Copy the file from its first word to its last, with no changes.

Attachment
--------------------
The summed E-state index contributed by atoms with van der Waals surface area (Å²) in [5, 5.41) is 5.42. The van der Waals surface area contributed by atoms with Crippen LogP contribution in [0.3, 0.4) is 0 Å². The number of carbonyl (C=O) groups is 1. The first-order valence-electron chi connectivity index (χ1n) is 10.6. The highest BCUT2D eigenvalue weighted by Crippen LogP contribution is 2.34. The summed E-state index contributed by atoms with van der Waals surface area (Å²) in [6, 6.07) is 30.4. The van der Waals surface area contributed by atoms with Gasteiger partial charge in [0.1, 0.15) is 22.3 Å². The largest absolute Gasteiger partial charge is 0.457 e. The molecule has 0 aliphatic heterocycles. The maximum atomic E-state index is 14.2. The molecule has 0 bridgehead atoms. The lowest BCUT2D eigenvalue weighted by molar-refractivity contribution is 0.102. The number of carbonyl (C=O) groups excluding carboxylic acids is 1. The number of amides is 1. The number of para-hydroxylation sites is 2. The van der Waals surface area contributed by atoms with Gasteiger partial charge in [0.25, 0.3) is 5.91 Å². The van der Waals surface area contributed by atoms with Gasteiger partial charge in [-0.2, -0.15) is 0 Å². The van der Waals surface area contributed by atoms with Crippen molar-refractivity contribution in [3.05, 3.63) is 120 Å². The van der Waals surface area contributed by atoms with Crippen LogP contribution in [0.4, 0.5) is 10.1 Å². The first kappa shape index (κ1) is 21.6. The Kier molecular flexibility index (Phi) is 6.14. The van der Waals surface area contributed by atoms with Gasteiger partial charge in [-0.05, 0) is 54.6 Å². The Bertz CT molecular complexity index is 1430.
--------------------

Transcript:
The summed E-state index contributed by atoms with van der Waals surface area (Å²) in [5, 5.41) is 5.42. The van der Waals surface area contributed by atoms with Crippen LogP contribution in [0.3, 0.4) is 0 Å². The number of carbonyl (C=O) groups is 1. The first-order valence-electron chi connectivity index (χ1n) is 10.6. The highest BCUT2D eigenvalue weighted by Crippen LogP contribution is 2.34. The summed E-state index contributed by atoms with van der Waals surface area (Å²) in [6, 6.07) is 30.4. The van der Waals surface area contributed by atoms with Gasteiger partial charge in [0.1, 0.15) is 22.3 Å². The largest absolute Gasteiger partial charge is 0.457 e. The molecule has 0 aliphatic heterocycles. The maximum atomic E-state index is 14.2. The molecule has 0 bridgehead atoms. The lowest BCUT2D eigenvalue weighted by molar-refractivity contribution is 0.102. The number of carbonyl (C=O) groups excluding carboxylic acids is 1. The number of amides is 1. The number of para-hydroxylation sites is 2. The van der Waals surface area contributed by atoms with Gasteiger partial charge in [0.25, 0.3) is 5.91 Å². The van der Waals surface area contributed by atoms with Gasteiger partial charge in [-0.2, -0.15) is 0 Å². The van der Waals surface area contributed by atoms with Crippen molar-refractivity contribution in [3.05, 3.63) is 120 Å². The van der Waals surface area contributed by atoms with Crippen LogP contribution in [0.4, 0.5) is 10.1 Å². The first kappa shape index (κ1) is 21.6. The Kier molecular flexibility index (Phi) is 6.14. The van der Waals surface area contributed by atoms with Gasteiger partial charge in [-0.05, 0) is 54.6 Å². The Bertz CT molecular complexity index is 1430.